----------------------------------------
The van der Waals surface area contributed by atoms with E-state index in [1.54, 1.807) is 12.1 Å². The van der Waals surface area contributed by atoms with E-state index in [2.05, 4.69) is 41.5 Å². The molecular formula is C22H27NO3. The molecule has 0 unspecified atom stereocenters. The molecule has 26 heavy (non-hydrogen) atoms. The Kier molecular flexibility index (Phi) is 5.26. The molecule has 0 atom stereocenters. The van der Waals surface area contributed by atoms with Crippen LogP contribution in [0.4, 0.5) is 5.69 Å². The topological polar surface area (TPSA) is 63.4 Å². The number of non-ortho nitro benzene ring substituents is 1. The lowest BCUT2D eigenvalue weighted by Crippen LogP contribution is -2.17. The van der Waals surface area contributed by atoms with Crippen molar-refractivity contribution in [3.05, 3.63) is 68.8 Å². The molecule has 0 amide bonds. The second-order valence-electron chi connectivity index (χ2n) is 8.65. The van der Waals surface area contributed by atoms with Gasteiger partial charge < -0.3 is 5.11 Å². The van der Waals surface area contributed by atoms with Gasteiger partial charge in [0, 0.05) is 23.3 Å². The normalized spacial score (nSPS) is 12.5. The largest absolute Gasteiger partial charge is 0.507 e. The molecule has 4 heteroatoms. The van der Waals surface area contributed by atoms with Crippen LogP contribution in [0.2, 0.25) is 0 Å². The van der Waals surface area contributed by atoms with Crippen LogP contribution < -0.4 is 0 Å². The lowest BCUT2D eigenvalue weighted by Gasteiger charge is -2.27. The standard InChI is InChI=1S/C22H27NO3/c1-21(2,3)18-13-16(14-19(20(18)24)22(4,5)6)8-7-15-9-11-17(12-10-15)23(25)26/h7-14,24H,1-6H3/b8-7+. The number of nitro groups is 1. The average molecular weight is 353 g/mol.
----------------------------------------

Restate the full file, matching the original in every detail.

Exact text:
The van der Waals surface area contributed by atoms with E-state index in [1.54, 1.807) is 12.1 Å². The van der Waals surface area contributed by atoms with E-state index in [2.05, 4.69) is 41.5 Å². The molecular formula is C22H27NO3. The molecule has 0 unspecified atom stereocenters. The molecule has 26 heavy (non-hydrogen) atoms. The Kier molecular flexibility index (Phi) is 5.26. The molecule has 0 atom stereocenters. The van der Waals surface area contributed by atoms with Crippen LogP contribution in [0.4, 0.5) is 5.69 Å². The topological polar surface area (TPSA) is 63.4 Å². The number of non-ortho nitro benzene ring substituents is 1. The lowest BCUT2D eigenvalue weighted by Crippen LogP contribution is -2.17. The van der Waals surface area contributed by atoms with Crippen molar-refractivity contribution in [3.05, 3.63) is 68.8 Å². The molecule has 0 amide bonds. The second-order valence-electron chi connectivity index (χ2n) is 8.65. The van der Waals surface area contributed by atoms with Gasteiger partial charge < -0.3 is 5.11 Å². The van der Waals surface area contributed by atoms with Gasteiger partial charge in [0, 0.05) is 23.3 Å². The normalized spacial score (nSPS) is 12.5. The largest absolute Gasteiger partial charge is 0.507 e. The molecule has 4 heteroatoms. The van der Waals surface area contributed by atoms with Crippen LogP contribution in [0.2, 0.25) is 0 Å². The van der Waals surface area contributed by atoms with Crippen LogP contribution < -0.4 is 0 Å². The lowest BCUT2D eigenvalue weighted by Gasteiger charge is -2.27. The standard InChI is InChI=1S/C22H27NO3/c1-21(2,3)18-13-16(14-19(20(18)24)22(4,5)6)8-7-15-9-11-17(12-10-15)23(25)26/h7-14,24H,1-6H3/b8-7+. The number of nitro groups is 1. The average molecular weight is 353 g/mol.